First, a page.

Notice of election
Upon receipt of a written request to hold an election, the Returning Officer will set a date for polling day and produce a notice of election, which will be sent to the clerk which must be displayed in a conspicuous place or places within the parish/parish ward.
The notice of election will provide details of where nomination papers can be obtained and the date by when they should be returned. The notice will provide the date for election, in the event of an uncontested election.
Statement of persons nominated
Following the deadline for the submission of nomination papers, the Returning Officer will publish a statement of persons nominated, which will be sent to the clerk. The clerk must display the statement of persons nominated in a conspicuous place or places within the parish/parish ward.
Following a short period, determined by the Returning Officer, during which the candidates may withdraw should they choose to do so, if more candidates remain than there are vacant seats, the election will be contested.
If the number of candidates is the same as the number of seats on the council, the candidates automatically become councillors without contest.
Where an election is contested, the Returning Officer shall make the arrangements for a poll to be held. The poll will be held between 7am and 10pm on the day set by the Returning Officer.
It is not compulsory for poll cards to be issued to electors for town and parish elections, however, parish and town councils can request, in writing, that poll cards are produced and issued to electors.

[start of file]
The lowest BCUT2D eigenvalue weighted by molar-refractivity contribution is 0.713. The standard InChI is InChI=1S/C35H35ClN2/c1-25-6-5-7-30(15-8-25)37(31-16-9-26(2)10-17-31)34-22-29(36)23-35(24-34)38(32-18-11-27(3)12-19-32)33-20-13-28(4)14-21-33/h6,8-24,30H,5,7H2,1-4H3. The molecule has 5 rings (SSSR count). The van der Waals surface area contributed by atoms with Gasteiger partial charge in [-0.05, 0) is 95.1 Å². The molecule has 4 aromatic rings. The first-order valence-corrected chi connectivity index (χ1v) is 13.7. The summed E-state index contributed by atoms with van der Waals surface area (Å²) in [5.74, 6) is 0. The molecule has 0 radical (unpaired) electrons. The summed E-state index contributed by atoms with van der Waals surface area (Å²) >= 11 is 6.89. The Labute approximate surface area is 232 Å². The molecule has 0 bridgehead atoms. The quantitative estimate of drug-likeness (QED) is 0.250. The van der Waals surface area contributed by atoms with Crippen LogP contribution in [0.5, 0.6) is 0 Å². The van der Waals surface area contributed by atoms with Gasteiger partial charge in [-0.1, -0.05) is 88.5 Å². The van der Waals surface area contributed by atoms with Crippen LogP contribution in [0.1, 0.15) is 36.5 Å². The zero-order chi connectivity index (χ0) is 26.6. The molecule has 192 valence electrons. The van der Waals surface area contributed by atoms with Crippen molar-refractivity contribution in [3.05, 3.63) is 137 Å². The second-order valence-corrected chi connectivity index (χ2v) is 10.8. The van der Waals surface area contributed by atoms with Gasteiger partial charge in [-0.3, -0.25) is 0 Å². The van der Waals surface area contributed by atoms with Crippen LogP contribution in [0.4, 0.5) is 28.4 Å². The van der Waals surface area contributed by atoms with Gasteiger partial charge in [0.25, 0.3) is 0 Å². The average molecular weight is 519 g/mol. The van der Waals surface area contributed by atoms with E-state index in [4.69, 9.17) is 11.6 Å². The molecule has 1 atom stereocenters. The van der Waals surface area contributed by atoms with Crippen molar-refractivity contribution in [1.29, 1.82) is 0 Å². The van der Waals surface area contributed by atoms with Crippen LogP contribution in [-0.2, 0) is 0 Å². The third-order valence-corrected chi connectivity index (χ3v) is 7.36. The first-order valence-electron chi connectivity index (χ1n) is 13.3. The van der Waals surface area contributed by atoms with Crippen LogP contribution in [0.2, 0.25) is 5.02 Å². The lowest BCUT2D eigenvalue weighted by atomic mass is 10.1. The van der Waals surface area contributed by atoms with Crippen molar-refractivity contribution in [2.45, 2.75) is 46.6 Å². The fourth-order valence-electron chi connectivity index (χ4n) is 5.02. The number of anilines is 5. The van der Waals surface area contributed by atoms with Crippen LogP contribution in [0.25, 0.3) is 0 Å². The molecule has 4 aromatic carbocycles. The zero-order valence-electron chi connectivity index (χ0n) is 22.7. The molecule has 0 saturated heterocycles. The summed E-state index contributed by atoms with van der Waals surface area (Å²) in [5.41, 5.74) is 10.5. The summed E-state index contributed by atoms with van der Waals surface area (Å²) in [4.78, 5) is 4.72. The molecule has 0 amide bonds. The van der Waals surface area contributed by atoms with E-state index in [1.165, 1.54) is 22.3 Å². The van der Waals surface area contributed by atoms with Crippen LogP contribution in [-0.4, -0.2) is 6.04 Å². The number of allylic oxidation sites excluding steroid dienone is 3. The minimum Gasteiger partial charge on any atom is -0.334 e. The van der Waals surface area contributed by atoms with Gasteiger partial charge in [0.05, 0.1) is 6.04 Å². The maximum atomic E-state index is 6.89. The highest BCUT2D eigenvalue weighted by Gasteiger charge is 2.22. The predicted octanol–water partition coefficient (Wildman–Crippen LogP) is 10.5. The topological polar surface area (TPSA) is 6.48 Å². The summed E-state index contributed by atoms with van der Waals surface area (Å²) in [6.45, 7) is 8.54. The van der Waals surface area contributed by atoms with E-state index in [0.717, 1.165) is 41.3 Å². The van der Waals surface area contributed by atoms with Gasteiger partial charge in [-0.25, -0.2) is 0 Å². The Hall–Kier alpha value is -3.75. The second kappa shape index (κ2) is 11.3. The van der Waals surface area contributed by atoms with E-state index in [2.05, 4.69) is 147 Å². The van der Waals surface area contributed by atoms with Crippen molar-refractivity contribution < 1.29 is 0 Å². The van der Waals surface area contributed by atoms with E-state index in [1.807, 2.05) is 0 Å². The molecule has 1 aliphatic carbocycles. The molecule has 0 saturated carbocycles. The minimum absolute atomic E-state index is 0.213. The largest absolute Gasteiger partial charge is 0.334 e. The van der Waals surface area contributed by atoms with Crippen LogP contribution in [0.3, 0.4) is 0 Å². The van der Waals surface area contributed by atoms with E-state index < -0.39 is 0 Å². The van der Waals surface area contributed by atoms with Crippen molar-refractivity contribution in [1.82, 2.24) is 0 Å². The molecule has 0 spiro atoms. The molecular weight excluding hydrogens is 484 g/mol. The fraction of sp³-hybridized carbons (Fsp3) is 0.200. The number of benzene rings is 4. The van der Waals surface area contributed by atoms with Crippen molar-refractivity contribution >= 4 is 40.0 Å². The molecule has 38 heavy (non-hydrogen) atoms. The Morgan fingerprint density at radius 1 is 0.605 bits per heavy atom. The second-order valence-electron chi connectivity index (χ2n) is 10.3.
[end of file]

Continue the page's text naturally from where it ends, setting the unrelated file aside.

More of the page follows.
Where a parish or town council election takes place on its own, the full cost will be recharged to the parish or town council. The cost will include the hiring of the polling station, polling staff costs, the printing of ballot papers and the sending and receiving of postal votes.
Electoral fraud is an illegal interference with the process of an election and it is a serious matter.
There are many types of electoral fraud, these can include:
- vote buying
- misuse of postal votes
- misuse of proxy votes
- destruction of ballot papers
It is your vote so make sure that you protect it! There are simple things that you can do to prevent yourself being a victim of electoral fraud:
- keep polling cards in a secure place at home and do not allow others to handle them
- when you complete your postal ballots, do not allow anyone else to see your choice or fill it in for you
- put postal ballots in the envelope and seal it yourself
- do not give your postal ballot to anyone before you have sealed the envelope
- if you find that someone has voted in your name when you arrive at the polling station, inform the Presiding Officer
- if anyone tries to persuade you against your will or if they try to force you to give them your postal vote, contact the police.
Further details can be found on the Electoral Commission website.
If you think that electoral fraud may have been committed, you can report it by sending an email to email@example.com